According to Fannie Mae’s most recent forecast, the housing market is likely to revert to a normal-ish level of price appreciation for the silent majority despite an abatement from the year’s dramatic price surge.

Case-Shiller Data Suggests that Home-Price Appreciation is Tapering

The S&P Case-Shiller U.S. National Home Price NSA Index reported an annual gain of 19.8% in August, indicating that home price growth is beginning to settle throughout the country. It is nearly the same increase as the previous month, marking the first time since early 2020 that the year-over-year increase in home prices hasn’t seen significant increases from one month to the next. The Case-Shiller 10- and 20-city composite indices, which track price increases in the country’s biggest cities, also mirrored the cooling. The 10-city index increased by 18.6%, while the 20-city index increased by 19.7%, slightly less than their July gain rates.

It’s worth noting that the 20-city composite index continues to climb faster than the 10-city index. Because the latter index only includes prices in the most populous U.S. metro areas, the 20-city’s higher gain indicates price growth in smaller, more inexpensive regions where migration from more expensive cities has aided price rises. Phoenix continued to lead all cities with annual price gains of 33.3%. It was the 27th straight month that the Arizona capital topped this category. San Diego (26.2%) was second, followed by Dallas (24.6%) and Seattle (24.3%).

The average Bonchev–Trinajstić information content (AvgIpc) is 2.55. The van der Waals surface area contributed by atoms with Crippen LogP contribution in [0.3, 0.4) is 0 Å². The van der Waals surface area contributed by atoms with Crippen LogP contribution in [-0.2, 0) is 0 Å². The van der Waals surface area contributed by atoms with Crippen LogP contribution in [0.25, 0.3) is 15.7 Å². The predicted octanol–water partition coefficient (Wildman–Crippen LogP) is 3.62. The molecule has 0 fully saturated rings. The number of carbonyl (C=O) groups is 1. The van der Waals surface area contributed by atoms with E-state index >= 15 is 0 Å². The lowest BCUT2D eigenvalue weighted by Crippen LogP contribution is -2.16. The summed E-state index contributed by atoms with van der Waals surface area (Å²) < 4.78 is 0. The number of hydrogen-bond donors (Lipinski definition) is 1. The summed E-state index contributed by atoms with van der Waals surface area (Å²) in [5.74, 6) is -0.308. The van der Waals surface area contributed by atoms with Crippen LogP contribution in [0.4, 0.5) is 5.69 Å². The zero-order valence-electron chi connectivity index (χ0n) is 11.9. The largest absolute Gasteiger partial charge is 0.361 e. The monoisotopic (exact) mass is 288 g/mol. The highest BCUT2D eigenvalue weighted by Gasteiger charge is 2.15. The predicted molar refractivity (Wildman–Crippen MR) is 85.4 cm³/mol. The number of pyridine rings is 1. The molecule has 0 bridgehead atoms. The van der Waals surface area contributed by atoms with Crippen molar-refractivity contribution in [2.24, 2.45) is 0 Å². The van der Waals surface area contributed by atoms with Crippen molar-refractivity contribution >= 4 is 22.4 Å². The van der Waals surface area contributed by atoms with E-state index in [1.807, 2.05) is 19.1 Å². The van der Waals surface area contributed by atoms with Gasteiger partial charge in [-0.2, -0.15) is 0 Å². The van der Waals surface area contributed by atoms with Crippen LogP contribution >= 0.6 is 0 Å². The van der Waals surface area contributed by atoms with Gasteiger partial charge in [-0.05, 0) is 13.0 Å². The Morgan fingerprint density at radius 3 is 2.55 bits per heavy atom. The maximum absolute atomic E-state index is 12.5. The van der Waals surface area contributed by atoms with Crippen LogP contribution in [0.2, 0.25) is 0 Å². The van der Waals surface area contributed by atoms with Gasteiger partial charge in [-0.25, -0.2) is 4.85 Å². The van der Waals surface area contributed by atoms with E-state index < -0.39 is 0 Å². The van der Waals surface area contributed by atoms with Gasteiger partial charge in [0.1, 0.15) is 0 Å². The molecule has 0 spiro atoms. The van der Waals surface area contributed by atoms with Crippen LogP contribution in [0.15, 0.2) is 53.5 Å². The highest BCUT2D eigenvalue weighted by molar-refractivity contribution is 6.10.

Fannie Mae Forecasts Housing Market Cool Off In 2022

According to Fannie Mae’s most recent forecast, median home prices will increase 7.9% between the fourth quarter of 2021 and the fourth quarter of 2022. While this would be a slowdown from the year’s dramatic price surge, it would still be robust growth by historical standards. (Since 1987, the average yearly increase in property prices in the United States has been 4.1 percent.) At least in the eyes of Fannie Mae, the housing market is likely to revert to a normal-ish level of price appreciation.